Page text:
The Gospel of Matthew: Stormy Weather.

23 And when he got into the boat, his disciples followed him. 24 And behold, there arose a great storm on the sea, so that the boat was being swamped by the waves; but he was asleep. 25 And they went and woke him, saying, “Save us, Lord; we are perishing.” 26 And he said to them, “Why are you afraid, O you of little faith?” Then he rose and rebuked the winds and the sea, and there was a great calm. 27 And the men marveled, saying, “What sort of man is this, that even winds and sea obey him?” (Matthew 8:23–27 (ESV)

Prior to Jesus’ conversations with a scribe and another disciple about the cost of discipleship (Matt. 8:19-22), He had given orders, presumably to the twelve disciples to go over to the other side of the Sea of Galilee (Matt. 8:18). This would have been done by boat (Mark 4:35-41; Luke 8:22-25).

Boats mentioned in the Bible were driven by oars or sails and used for fishing or travel. It is most likely that the boat(s) in this narrative were open, small fishing boats, approximately 26.5 ft. in length, 7.5 ft. wide with a single mast and rudder. It is estimated that this vessel held up to fifteen individuals.; Jesus proceeded to get into the boat. His disciple followed Him.

Once on the lake, a great storm arose on the sea. The Sea of Galilee is about thirteen miles long and eight miles wide. It is situated about 680 feet below sea level. The Mediterranean winds often rush through the valleys of Galilee and swoop down into the basin of the Sea of Galilee causing strong, and sudden, storms.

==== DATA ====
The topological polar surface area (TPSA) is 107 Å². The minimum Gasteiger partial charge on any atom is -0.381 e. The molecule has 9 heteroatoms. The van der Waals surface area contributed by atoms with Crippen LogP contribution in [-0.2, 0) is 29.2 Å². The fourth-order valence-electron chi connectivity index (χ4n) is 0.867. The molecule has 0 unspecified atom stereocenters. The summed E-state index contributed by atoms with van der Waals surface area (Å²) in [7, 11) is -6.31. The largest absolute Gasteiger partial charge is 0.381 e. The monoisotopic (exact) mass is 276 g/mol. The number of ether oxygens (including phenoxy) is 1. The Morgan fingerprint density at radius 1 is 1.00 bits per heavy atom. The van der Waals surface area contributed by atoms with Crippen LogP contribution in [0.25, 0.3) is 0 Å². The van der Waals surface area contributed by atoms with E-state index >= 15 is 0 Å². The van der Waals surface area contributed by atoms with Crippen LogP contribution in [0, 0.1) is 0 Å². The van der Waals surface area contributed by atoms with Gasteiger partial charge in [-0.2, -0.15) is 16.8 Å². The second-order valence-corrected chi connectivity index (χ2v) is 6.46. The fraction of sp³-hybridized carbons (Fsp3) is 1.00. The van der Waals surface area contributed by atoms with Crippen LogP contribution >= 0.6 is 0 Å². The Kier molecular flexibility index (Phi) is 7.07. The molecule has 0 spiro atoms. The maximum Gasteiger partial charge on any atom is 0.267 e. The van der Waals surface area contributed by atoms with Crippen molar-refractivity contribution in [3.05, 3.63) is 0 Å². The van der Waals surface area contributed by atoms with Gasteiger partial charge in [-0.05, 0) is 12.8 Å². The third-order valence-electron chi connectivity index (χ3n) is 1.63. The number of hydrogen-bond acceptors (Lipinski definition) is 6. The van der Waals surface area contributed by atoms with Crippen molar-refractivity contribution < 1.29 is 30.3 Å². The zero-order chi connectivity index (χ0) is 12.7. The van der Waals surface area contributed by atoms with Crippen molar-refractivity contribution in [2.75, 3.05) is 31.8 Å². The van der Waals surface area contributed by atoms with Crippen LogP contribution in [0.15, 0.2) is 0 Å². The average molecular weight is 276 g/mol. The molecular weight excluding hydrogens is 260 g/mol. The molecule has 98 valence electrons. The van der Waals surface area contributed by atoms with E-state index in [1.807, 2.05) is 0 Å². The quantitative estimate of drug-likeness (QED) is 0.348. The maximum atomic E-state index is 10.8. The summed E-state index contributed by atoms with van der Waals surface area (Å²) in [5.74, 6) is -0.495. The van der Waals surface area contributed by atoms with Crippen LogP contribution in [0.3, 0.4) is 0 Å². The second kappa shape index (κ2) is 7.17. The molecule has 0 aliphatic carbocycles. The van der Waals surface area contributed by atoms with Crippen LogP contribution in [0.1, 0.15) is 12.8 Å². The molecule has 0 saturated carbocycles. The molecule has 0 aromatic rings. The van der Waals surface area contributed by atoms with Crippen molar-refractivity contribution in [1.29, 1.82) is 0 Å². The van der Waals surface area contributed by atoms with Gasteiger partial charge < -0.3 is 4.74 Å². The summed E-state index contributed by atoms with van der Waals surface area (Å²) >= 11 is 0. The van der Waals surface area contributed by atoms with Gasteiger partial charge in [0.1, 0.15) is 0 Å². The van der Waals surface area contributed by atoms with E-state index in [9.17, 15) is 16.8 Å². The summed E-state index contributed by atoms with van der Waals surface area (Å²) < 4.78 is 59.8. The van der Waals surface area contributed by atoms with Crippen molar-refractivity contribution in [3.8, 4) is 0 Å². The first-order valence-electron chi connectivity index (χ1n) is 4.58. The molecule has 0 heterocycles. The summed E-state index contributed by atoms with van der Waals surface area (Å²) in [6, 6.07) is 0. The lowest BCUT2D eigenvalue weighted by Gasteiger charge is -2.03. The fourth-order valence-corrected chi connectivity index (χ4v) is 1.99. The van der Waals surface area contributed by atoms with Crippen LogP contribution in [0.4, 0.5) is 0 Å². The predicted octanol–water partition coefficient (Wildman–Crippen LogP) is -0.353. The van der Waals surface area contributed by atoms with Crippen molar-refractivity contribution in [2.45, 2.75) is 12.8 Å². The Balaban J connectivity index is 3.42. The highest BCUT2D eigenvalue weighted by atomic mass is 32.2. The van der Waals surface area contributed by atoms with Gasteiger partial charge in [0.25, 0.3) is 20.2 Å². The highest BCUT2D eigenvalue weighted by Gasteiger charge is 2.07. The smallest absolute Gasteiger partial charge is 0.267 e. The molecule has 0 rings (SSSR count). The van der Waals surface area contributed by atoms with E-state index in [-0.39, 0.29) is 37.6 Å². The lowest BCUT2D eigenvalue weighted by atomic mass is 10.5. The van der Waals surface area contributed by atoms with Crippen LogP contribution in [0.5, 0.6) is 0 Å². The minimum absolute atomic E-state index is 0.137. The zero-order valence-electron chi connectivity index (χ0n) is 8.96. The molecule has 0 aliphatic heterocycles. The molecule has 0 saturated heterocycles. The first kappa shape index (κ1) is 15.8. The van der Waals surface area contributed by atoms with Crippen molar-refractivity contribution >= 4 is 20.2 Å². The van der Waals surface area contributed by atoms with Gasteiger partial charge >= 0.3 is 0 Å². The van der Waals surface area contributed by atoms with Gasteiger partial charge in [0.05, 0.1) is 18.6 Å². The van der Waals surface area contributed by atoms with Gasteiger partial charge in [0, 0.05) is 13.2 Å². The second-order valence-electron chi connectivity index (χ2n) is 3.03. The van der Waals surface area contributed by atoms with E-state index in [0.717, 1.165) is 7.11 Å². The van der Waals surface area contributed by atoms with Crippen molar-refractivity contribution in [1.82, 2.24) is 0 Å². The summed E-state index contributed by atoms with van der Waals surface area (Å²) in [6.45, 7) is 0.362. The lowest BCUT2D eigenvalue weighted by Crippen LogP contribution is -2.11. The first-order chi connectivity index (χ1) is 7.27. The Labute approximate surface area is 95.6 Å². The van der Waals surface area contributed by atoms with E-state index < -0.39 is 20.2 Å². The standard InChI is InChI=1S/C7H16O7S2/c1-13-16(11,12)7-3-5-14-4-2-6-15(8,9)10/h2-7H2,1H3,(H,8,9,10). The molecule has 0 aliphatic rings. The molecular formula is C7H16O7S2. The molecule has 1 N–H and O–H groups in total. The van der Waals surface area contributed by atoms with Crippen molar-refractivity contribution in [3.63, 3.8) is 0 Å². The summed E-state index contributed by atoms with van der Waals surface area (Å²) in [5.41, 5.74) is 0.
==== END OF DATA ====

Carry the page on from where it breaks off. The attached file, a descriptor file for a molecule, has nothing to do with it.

This particular storm was so furious that the waves were consistently swamping, or covering, the boats (Mark 4:36).Mark also records that the boat was filling up with water (Mark 4:37). Luke records that the disciples were in danger (Luke 8:23). However, Jesus was in the stern (rear) of the boat sleeping on a cushion (Mark 4:38).

The disciple woke Jesus and continuously said, “Save us, Lord; we are perishing.” The disciples commanded Jesus to rescue them from dying. This statement is all the more significant when you consider that at least four of Jesus’ disciples (Peter, Andrew, James and John) were professional fishermen (Mark 1:16-20). They were used to sailing on this lake and probably experienced such sudden storms. If so, this indicates the ferociousness of the gale.

The disciples were focused, understandably so, upon the storm. Their own efforts to combat their circumstances proved futile. In desperation they came to Jesus as a last resort.

Before we judge the disciple too harshly, what about us? What is our immediate reaction to the storms in our lives? Do we go to the Lord in prayer as a first strike, or, when all else fails, as a last resort? The Lord is as close to us in proximity as He was to the disciples in the boat.

What was Jesus’ response to His disciples? What was their response to Jesus? We will answer both questions when next we meet.

Have a blessed day in the Lord. The Lord is with us; even in the mist of stormy weather.

Soli deo Gloria!

Leave a Reply

Fill in your details below or click an icon to log in: Logo

You are commenting using your account. Log Out /  Change )

Facebook photo

You are commenting using your Facebook account. Log Out /  Change )

Connecting to %s

%d bloggers like this: